University students are invited to test their talent for innovation in the 2017 AACS Convenience Innovation Challenge, which is offering a $3000 prize to the first place winner.
This is the fourth year that the Australasian Association of Convenience Stores has run the challenge, which is unique in the Petrol and Convenience sector, according to AACS CEO Jeff Rogut.
Mr Rogut said university students were invited to tackle one of the following questions:
- Intense competition amongst supermarkets has seen aggressive price competition develop. How should Convenience Stores respond and promote or change their offers to demonstrate that they offer value to their customers?
- Technology in the retail industry continues to evolve. How should Convenience Stores utilise emerging technologies to grow their businesses and create greater customer loyalty?
- Attracting and retaining staff is a challenge that faces many businesses. What steps should Convenience Stores take to make their industry and culture seen as a more desirable place for employment?
“As an industry we need to innovate to develop and secure our future and the future of the many people our industry employs, as well as to continue to provide consumers with choice and value in convenience shopping,” Mr Rogut said.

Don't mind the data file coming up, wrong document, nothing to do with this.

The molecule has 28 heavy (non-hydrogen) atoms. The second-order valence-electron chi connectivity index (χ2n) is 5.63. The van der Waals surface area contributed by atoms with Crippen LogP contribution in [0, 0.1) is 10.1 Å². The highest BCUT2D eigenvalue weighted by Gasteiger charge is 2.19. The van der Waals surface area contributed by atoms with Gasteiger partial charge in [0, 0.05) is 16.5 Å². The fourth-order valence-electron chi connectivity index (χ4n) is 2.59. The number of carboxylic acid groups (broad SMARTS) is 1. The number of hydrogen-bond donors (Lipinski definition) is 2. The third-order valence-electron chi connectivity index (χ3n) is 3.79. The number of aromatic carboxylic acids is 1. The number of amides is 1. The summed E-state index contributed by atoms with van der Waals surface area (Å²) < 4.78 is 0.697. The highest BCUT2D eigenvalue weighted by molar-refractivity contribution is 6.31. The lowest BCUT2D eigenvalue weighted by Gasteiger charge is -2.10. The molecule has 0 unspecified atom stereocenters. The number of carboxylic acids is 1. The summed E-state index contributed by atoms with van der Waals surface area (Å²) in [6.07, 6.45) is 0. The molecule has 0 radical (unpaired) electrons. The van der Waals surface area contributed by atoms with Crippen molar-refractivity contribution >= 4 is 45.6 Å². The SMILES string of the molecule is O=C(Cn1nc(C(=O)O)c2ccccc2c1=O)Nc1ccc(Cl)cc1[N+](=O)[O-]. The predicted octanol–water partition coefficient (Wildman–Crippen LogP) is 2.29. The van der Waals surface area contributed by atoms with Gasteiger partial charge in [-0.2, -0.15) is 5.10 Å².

“Innovation is about applying new ideas to create value by improving what you do and how you do it. Convenience stores are always open, and as an industry we are opening our doors to an innovative future.
“We are seeking fresh, unencumbered, innovative and deliverable ideas as to how our industry might position itself for the future in the wake of the known challenges we face, as well as new challenges that may be around the corner.
“Given our focus on innovation, it hardly makes sense for us to dictate how you engage with your students to participate in this challenge. You will therefore have the flexibility to administer the challenge in any way you see fit, as previous challenges prove this drives the best outcomes.”
AACS highlighted the importance of the petrol and tobacco categories as major volume drivers, as well the challenges faced by such products, and also pointed out the ever-growing influence of health and wellness trends on impulse snacking demand.
The challenge is open to individual, undergraduate students only, who are expected to make submissions no longer than 1000 words, and be able to make a 10 minute presentation as a successful runner-up.
The first prize is $3000 and a trophy, second place wins $1500, and third place wins $1000. Winners will be featured in Convenience and Impulse Retailing magazine.
Entries can be sent to firstname.lastname@example.org until the closing date of 16 June 2017.